Many people insist that New Year's Eve should be spent with family. Those who are single or have no kids, however, say they're just as happy spending the night with only their partner or closest friends.
I'm of the belief that New Year's Eve can be spent with anyone you hold near and dear to your heart -- whether it's your best friend or a group of long-time neighbors. I've never thought of New Year's Eve as being strictly a family affair -- unlike Thanksgiving and Christmas, which I do deem family occasions.
It's interesting how people get into the habit of compartmentalizing different occasions. This day should be spent with such and such people, and that day should be spent with so and so.
But shouldn't every day be considered Thanksgiving? Shouldn't we aim to spend any day of the year with family?
Our time on this planet is short. We ought to make every effort to spend as many days of the year --above and beyond birthdays and holidays -- with those we love.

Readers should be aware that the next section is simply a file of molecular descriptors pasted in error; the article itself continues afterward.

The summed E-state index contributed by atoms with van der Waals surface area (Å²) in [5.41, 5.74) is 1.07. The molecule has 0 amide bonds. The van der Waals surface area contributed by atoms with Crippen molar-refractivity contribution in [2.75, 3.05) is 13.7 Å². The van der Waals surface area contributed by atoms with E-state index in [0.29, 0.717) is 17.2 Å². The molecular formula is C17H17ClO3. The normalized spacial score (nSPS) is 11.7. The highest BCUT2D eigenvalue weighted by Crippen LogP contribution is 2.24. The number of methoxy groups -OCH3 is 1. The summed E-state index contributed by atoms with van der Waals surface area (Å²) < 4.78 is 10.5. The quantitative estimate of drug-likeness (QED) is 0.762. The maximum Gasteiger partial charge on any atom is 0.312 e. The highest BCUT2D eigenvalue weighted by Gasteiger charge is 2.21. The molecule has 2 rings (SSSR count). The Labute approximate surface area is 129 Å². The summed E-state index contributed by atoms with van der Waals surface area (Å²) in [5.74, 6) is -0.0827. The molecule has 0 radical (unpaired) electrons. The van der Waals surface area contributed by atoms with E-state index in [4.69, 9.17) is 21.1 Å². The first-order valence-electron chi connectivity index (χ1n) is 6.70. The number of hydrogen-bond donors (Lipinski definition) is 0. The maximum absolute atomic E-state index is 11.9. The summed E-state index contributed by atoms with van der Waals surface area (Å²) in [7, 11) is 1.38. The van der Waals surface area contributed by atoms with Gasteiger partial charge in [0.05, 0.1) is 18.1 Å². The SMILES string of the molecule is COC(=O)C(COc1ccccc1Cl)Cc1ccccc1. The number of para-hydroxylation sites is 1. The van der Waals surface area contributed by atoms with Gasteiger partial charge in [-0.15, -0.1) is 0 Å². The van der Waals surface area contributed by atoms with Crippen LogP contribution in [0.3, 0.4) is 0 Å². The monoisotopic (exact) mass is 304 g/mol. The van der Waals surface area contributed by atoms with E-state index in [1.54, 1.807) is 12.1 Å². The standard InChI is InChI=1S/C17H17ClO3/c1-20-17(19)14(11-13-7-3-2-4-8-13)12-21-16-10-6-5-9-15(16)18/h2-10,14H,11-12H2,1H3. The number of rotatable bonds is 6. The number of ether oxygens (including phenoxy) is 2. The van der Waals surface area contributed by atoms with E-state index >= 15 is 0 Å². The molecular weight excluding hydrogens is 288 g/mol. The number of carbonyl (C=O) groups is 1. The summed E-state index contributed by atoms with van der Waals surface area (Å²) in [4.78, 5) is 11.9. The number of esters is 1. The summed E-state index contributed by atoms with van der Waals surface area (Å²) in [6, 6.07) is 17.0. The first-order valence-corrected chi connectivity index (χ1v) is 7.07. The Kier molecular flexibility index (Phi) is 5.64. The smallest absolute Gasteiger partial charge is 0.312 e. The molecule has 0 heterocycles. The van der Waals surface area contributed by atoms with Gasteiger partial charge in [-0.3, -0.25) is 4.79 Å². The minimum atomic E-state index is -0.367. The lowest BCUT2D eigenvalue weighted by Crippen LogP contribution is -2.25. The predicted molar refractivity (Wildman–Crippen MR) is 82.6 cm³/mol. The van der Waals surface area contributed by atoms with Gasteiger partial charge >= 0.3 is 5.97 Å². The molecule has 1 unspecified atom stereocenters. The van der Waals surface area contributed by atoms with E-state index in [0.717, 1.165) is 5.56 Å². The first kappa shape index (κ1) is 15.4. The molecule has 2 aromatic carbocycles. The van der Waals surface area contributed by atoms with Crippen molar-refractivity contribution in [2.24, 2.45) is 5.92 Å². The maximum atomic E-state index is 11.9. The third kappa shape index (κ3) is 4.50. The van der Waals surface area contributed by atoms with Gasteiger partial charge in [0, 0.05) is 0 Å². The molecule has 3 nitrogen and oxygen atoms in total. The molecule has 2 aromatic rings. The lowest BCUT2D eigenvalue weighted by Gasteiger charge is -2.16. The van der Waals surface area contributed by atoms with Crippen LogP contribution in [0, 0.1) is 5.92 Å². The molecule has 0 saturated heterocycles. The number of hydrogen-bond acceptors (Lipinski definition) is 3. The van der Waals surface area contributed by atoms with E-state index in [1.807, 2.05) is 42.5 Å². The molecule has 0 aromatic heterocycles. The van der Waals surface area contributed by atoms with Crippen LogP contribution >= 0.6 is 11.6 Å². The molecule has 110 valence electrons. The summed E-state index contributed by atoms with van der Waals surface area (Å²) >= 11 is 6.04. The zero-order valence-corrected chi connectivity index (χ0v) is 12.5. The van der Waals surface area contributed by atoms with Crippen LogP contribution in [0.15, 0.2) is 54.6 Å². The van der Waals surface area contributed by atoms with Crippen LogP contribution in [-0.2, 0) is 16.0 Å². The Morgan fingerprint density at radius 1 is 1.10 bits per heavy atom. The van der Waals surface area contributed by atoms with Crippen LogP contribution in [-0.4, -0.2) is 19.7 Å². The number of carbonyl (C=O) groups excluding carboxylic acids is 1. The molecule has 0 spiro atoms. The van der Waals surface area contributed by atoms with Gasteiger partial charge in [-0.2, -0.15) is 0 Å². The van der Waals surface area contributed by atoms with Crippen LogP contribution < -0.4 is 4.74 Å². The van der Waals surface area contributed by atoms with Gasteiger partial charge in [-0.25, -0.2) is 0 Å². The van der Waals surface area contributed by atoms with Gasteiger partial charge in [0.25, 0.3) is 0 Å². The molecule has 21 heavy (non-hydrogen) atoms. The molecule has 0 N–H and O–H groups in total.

Who cares if you don't see your in-laws on the 31st? There's always January 1, 2, and so on.
I blame -- what else? -- the media and commercialization of these occasions for in graining in people's minds that these are the only days in the year that really count. You can always buy your mom a gift on, say, May 2 -- it doesn't only have to be on Mother's Day and her birthday. In fact, they say unexpected gestures are really the ones people value most -- when the rest of the world isn't necessarily celebrating anything.
People too often feel compelled to swim with the current and do whatever everyone else is doing. But why? Why not do things on your own terms?